One of the best things I like about interviewing people and writing about their lives is that I can hide behind the story. There is a sense of satisfaction that comes with publication of any type of writing. But when I write about other people, I’m baring their souls, not my own. My byline gets lost below the headline and somewhere among the pictures. I kind of like that.

But writing fiction is another story. The writer is put in the limelight, ready to be torn apart or to be set upon a pedestal. Either situation can be dangerous.

A beginning writer like myself is too easily reminded of how far she is from perfection or publication. It’s too easy to become consumed with oneself.

So instead of talking about me, I would rather turn our attention to a special day, Make a Difference Day 2010, sponsored by USA Weekend and the Hands On Network. This year’s day falls on October 23, 2010.

http://www.usaweekend.com/section/MDDAY

As a teacher, I have encouraged my students to participate in Make a Difference Day for several years. My students have used their time and talents to sing at nursing homes, to read to people with vision problems, to clean up the park, to rake the yards of elderly neighbors, to visit nursing homes, etc. Some of my students have even made the day a family affair. That’s cool.

What I like about Make a Difference Day is that I can get over myself and can help others at the same time.

I challenge you to get involved in Make a Difference Day. If you can’t participate on October 23, choose another day leading up to that weekend and participate then. I will share some of ways my students are making a difference on October 23. Why don’t you join in?

I feel a contest coming on for October 23. More details will follow.

Make a Difference Day typically involves hands-on help, but we can make a difference just by extending gratitude or kindness through our words, not just our actions.

There are three types of people who take my heart:

  1. The person who helps me fit in even when I don’t
  2. The person who encourages me when I fail
  3. The person who says “thank you” (or shows it through actions) when I offer a gift—not so much a material gift, but the gift of my trust

Who has made a difference in your life?

Maybe in appreciation of Make a Difference Day you can honor your special people with a mention in your blog.

Make a difference.

Please take the time to click on the blogs below. In big or small ways, these writers have touched my heart or lifted my spirits. It’s my way of saying “thank you” for making a difference in my life.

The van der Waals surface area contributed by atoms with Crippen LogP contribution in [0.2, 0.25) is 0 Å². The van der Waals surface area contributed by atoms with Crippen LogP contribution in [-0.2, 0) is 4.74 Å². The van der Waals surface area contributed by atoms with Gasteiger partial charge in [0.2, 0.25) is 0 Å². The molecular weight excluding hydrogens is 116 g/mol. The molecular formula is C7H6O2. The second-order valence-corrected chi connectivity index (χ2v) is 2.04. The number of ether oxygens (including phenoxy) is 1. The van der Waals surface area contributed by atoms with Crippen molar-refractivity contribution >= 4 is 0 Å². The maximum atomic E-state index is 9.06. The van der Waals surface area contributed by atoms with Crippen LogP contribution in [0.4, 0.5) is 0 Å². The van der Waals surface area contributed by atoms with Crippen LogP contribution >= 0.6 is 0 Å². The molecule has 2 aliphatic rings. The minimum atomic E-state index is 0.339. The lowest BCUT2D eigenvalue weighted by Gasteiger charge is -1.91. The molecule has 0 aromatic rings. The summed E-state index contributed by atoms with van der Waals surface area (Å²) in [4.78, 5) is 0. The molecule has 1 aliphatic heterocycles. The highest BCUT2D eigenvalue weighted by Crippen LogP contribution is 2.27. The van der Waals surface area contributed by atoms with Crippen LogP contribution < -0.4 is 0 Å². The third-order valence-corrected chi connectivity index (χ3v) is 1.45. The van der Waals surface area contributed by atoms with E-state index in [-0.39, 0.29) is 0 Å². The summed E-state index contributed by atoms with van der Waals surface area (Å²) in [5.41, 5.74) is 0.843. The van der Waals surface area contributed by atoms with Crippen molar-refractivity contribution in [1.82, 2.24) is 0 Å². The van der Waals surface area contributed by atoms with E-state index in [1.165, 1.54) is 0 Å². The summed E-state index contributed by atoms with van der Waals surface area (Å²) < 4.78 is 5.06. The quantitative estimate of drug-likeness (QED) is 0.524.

http://jodiebailey.com/

http://reflectionsbykrista.blogspot.com/

 

 

 

 

 

http://thenot-so-secretlifeofasoccermom.blogspot.com/

Cinderella always gets the diamond

Cinderella always gets the diamond.

Monday we traveled to Memphis so that I could gather background information for what I hope will be the second of a series of books about teenage traceur and journalist TJ Westbrook. This time TJ is on a mission to resolve the mystery behind a gang-related drive-by shooting that resulted in the death of his childhood friend Tyreese.

My trip itinerary was simple. Go to Beale. Eat ribs. Listen to music. Walk wherever TJ might walk. Meet people. Talk to people. Gather details, lots of details.

And I did all that, but a serendipitous meeting with a colorful carriage driver opened a portal to a world of story I never knew existed.

I have a pretty wild imagination, so I’m always thinking what-if. But when I met this guy, my thought process went beyond, way beyond, what-if. Talking to him was almost like talking to a ghost. The experience was surreal.

I have been to Beale many, many times, and I’ve admired the carriages on numerous occasions, and I have ridden them more than once. But I had never seen a carriage decorated like this one. It was the gaudiest and the most beautiful carriage on all of Beale.

Picture lights and decorations from a Mardis Gras float. From the moment I stepped up and took my place on the velvet seat, the driver spun one yarn after another, taking me back to another time, leaving it up to me to discern truth from fiction.

I chose to believe it all.

Angels rested atop of the carriage. According to the oh-so-charming David, our driver, they dated back to World War II. They belonged to a relative, perhaps one of his grandparents. According to his story, when the Germans invaded Orleans, France, his kinfolk hid away in a church, taking with them a few of their belongings, including these whimsical angels decorating his carriage.

The war was hell upon the surrounding area and destroyed everything and everyone in its path, except the church and its inhabitants. His family hid there for days until the German soldiers found them and threatened to make examples of them.

But when a ray of sunshine shone through a hole in one of the broken stained-glass windows, it beat down upon the breast of the angel, creating a glimmer that caught the attention of one of the German leaders. He was so moved by the experience that he ordered his men to leave. The story and the angel decorations survived and rode with me today.